The Public Company Accounting Oversight Board is making it easier for employees of corporations and accounting firms to report tips and complaints. An online filing system at and a toll-free phone line (800-741-3158) are meant to be easy to use and to enhance public awareness, a board director said. Information may be provided anonymously.

Google Governance Gets Low Rating

Google got the lowest corporate governance rating of any company in Standard & Poor's 500-stock index from Institutional Shareholder Services, 0.2 out of a possible 100 points, for issuing dual-class stock, lacking corporate governance guidelines and because fewer than two-thirds of its directors are independent. Google sold about $1.9 billion worth of shares last week as it became a public company.


Qwest Communications International and other regional telephone companies asked a federal court late yesterday to throw out a set of temporary telephone regulations issued Friday. The Federal Communications Commission rules freeze for six months the rates the regional companies can charge competitors. The companies argued that the FCC ruling violates previous court rulings and that they should be allowed to raise rates immediately.

Adelphia Communications said the Rigas family owes the company it founded more than $3.2 billion in appropriated funds. Court papers filed by an Adelphia attorney said John J. Rigas, his sons and the private companies they started are responsible for repaying loans they took from the cable provider.

OPEC raised its estimate of its total recoverable crude oil by almost 10 billion barrels and said it is trying to standardize member countries' data to improve forecasts. The Organization of Petroleum Exporting Countries' 11 members had 891.1 billion barrels of proven reserves at the end of last year, up 1 percent from 2002, OPEC's data services chief said.

Cisco Systems will buy privately held P-Cube for $200 million in cash and options. P-Cube, based in Sunnyvale, Calif., makes hardware and software that helps online service providers manage how they deliver games, video and phone calling. Cisco expects to close the purchase by Oct. 31.

AT&T said electronics retailer Best Buy will sell its CallVantage Internet-based telephone service. AT&T wants to boost sales of CallVantage, which uses conventional telephones to send calls over the Internet, to offset a revenue decline in its local and long-distance calling plans. Terms of the agreement were not disclosed.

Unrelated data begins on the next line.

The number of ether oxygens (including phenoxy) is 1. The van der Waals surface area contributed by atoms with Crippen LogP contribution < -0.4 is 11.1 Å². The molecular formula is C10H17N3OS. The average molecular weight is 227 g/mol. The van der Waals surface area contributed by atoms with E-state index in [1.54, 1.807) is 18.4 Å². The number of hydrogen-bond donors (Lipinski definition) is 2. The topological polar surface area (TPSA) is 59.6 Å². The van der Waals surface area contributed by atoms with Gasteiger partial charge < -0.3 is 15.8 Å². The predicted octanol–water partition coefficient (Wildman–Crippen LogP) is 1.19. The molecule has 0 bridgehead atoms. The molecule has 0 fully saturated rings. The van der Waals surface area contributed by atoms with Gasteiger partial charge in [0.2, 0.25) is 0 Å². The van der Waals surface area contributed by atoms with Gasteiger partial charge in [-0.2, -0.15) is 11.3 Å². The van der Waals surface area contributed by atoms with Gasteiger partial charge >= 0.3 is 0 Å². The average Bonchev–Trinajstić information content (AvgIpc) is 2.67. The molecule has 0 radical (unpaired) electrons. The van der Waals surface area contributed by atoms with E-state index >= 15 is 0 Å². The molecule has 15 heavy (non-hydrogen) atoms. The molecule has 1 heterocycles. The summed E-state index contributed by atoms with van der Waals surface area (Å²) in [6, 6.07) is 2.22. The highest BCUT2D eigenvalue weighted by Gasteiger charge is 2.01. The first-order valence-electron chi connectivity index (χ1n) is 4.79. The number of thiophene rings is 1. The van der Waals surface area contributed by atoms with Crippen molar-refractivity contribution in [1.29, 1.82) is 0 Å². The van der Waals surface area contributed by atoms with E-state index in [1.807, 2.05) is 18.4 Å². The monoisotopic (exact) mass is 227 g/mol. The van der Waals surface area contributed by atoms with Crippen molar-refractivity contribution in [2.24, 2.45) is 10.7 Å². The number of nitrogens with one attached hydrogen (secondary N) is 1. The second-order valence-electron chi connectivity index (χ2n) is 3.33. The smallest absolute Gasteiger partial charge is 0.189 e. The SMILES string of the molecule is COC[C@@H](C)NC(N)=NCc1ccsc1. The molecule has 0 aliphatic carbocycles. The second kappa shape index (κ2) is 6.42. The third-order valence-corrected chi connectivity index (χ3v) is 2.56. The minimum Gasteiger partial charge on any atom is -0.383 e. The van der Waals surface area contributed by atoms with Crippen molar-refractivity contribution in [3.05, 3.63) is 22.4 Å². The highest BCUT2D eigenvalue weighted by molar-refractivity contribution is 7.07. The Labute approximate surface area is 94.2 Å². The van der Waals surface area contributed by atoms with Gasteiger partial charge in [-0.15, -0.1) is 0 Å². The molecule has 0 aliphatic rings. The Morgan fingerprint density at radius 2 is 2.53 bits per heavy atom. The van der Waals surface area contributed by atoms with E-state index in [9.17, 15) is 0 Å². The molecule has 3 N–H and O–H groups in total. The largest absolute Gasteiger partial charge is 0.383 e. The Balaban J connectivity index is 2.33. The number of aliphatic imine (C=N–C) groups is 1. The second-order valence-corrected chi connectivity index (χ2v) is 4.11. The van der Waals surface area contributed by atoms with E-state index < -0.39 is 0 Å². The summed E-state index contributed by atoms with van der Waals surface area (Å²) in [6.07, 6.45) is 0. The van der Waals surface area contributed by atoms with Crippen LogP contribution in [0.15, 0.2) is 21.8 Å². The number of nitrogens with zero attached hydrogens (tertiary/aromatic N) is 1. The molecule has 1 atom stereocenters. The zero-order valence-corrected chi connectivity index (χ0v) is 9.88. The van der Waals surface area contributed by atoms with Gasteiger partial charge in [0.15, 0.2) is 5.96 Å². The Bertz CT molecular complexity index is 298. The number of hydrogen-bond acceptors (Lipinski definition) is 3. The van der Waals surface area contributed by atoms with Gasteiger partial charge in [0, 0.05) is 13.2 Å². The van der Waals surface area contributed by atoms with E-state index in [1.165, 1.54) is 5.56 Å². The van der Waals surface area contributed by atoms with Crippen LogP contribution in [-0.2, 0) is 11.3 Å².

Kmart said it will sell 18 stores to Home Depot for $271 million. Initially, Kmart said it would sell up to 24 stores to Home Depot, but it revised the number to a minimum of 13 and a maximum of 19. The company received $54.6 million from the transaction last quarter and expects to receive the rest by the end of its fourth quarter. The company also has announced plans to sell as many as 54 of its stores to Sears for as much as $621 million.

Southwest Airlines plans to cut 88 flights in October and shift planes to more profitable routes, mostly in and out of Philadelphia. The low-cost carrier will reduce round-trip flights between Kansas City and Chicago, Dallas and Tulsa, Houston and New Orleans, and on other routes.

Toyota raised U.S. prices for the Prius, its gasoline-electric hybrid car, by three times as much as increases it announced for four other models. The 2005 Prius that will be sold starting Sept. 14 will have a $20,875 base price, up $580, or 2.9 percent, from the current model's price. Prius sales more than doubled through July as buyers faced with higher gas prices sought more fuel-efficient vehicles.

T-bill rates rose. The Treasury Department sold $19 billion of three-month bills at a 1.515 percent discount rate, up from 1.470 percent last week, and $17 billion of six-month bills at a 1.750 percent rate, up from 1.725 percent. The actual return to investors was 1.541 percent for three-month bills, with a $10,000 bill selling for $9,961.30, and 1.791 percent for a six-month bill selling for $9,911.50.

PJM Interconnection, the electricity network for the mid-Atlantic states, will introduce wholesale power prices that reflect power plant location and technology starting in 2005. The new pricing is designed to promote power plant investments in areas that need new generation most as well as in units that can operate flexibly, said Andrew L. Ott, PJM's vice president of market services.